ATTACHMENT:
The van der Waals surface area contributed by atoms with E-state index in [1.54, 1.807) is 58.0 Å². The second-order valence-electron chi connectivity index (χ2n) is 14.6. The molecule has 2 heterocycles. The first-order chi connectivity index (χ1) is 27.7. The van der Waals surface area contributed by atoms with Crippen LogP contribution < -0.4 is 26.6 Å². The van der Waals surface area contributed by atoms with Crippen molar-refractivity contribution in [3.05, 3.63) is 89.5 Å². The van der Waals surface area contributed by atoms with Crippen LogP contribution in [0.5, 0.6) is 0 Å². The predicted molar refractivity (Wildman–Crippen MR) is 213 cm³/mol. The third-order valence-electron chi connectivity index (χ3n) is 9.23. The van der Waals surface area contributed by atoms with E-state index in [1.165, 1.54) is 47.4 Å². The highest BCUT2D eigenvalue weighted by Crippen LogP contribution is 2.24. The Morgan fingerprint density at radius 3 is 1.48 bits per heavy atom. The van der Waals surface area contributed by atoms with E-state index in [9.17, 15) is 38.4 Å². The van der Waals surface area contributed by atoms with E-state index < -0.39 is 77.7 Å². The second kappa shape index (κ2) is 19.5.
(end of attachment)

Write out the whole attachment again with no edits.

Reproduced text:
The van der Waals surface area contributed by atoms with E-state index in [1.54, 1.807) is 58.0 Å². The second-order valence-electron chi connectivity index (χ2n) is 14.6. The molecule has 2 heterocycles. The first-order chi connectivity index (χ1) is 27.7. The van der Waals surface area contributed by atoms with Crippen LogP contribution < -0.4 is 26.6 Å². The van der Waals surface area contributed by atoms with Crippen molar-refractivity contribution in [3.05, 3.63) is 89.5 Å². The van der Waals surface area contributed by atoms with Crippen LogP contribution in [0.5, 0.6) is 0 Å². The predicted molar refractivity (Wildman–Crippen MR) is 213 cm³/mol. The third-order valence-electron chi connectivity index (χ3n) is 9.23. The van der Waals surface area contributed by atoms with E-state index in [1.165, 1.54) is 47.4 Å². The highest BCUT2D eigenvalue weighted by Crippen LogP contribution is 2.24. The Morgan fingerprint density at radius 3 is 1.48 bits per heavy atom. The van der Waals surface area contributed by atoms with E-state index in [9.17, 15) is 38.4 Å². The van der Waals surface area contributed by atoms with E-state index < -0.39 is 77.7 Å². The second kappa shape index (κ2) is 19.5.